All over the country, parents, doctors, schools and athletic associations are discussing football, and what measures can be taken to safeguard participants against concussion and traumatic brain injury — short of not playing at all.
New Jersey’s high school athletic association has just taken a drastic step in that pursuit.
15 minutes of full contact
On Wednesday, the New Jersey State Interscholastic Athletic Association (NJSIAA) adopted new rules aimed at player safety concerns.
The biggest change: teams can engage in full-contact drills in practice for a total of 15 minutes per week, a sharp reduction from the previous 90 minute limit the state association allowed. During the preseason, teams may have six total hours of full-contact work, which includes scrimmages. There was no preseason limit previously.
The NJSIAA says its new rules are the most restrictive in the country.
The state already had a ban on full-contact spring and summer practices, which remains.
Participation numbers are down
From 2016 to 2017, New Jersey saw a 6.8 percent decrease in the number of players playing high school football, which amounted to 1,700 kids. Only three states, Colorado, Montana and Oklahoma, saw a higher-percentage decline in participation. Concerns about player safety was often cited as a reason for numbers going down.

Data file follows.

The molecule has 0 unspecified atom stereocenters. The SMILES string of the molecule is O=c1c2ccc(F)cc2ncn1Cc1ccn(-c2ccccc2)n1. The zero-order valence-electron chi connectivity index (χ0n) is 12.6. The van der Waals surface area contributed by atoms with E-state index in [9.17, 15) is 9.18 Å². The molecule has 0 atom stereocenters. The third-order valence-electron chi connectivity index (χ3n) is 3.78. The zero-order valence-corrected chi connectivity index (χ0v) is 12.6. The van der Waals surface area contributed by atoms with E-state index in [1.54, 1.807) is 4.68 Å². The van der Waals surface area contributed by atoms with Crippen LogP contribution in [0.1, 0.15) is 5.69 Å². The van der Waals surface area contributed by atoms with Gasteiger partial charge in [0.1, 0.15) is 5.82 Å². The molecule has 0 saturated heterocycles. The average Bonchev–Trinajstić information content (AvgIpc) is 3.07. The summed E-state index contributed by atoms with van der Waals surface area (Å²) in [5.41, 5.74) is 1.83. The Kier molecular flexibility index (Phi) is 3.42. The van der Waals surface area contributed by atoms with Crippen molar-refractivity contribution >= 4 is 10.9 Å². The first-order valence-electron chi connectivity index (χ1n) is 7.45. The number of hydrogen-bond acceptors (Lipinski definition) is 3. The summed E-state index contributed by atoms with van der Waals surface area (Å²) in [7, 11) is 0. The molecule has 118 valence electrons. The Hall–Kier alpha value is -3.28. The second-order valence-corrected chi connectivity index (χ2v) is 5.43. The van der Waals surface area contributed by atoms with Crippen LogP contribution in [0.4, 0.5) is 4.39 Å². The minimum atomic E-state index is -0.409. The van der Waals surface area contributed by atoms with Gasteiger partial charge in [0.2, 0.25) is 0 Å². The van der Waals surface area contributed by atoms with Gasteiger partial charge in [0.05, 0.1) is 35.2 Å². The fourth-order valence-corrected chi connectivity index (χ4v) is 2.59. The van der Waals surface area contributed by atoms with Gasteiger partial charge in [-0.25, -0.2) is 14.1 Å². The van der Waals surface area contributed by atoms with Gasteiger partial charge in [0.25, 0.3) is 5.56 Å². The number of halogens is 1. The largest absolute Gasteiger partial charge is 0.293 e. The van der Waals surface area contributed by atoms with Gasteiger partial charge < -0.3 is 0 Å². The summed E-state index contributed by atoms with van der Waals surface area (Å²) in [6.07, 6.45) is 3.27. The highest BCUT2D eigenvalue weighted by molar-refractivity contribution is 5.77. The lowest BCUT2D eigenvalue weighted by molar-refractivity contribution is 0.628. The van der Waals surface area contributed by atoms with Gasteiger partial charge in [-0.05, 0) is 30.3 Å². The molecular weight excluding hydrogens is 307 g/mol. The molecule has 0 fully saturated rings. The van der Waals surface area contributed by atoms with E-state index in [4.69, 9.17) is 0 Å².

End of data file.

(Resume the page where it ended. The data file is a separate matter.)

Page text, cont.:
Somewhat surprisingly, the NJSIAA implemented the changes on the recommendation of the New Jersey Football Coaches Association, as well as Practice Like Pros, a group that advocates for the same practice restrictions New Jersey just put in place.
“I think this is a positive thing based on what we know now about player safety and the more education that we are all getting all the time about how to keep players healthy,” said Kevin Carty Jr., the coach at Hillsborough High School in Hillsborough Township.
Carty is a past president of the coaches association and said that other coaches in New Jersey, including him, have already been practicing with the 15-minute limit in recent years; now all schools will follow suit. The restrictions are meant to increase safety, but could also help slow the decline in participation.
“We’re not doing this as a recruiting ploy,” Carty said. “It’s just we want to keep our kids safe and we want people to know this is happening. By making it a mandate statewide, it can ease the fears of a lot of parents that they won’t have to investigate that their coach is doing it the right way.”
At least seven other states have limited full-contact work, described as tackling a player to the ground, to 60 minutes per week.
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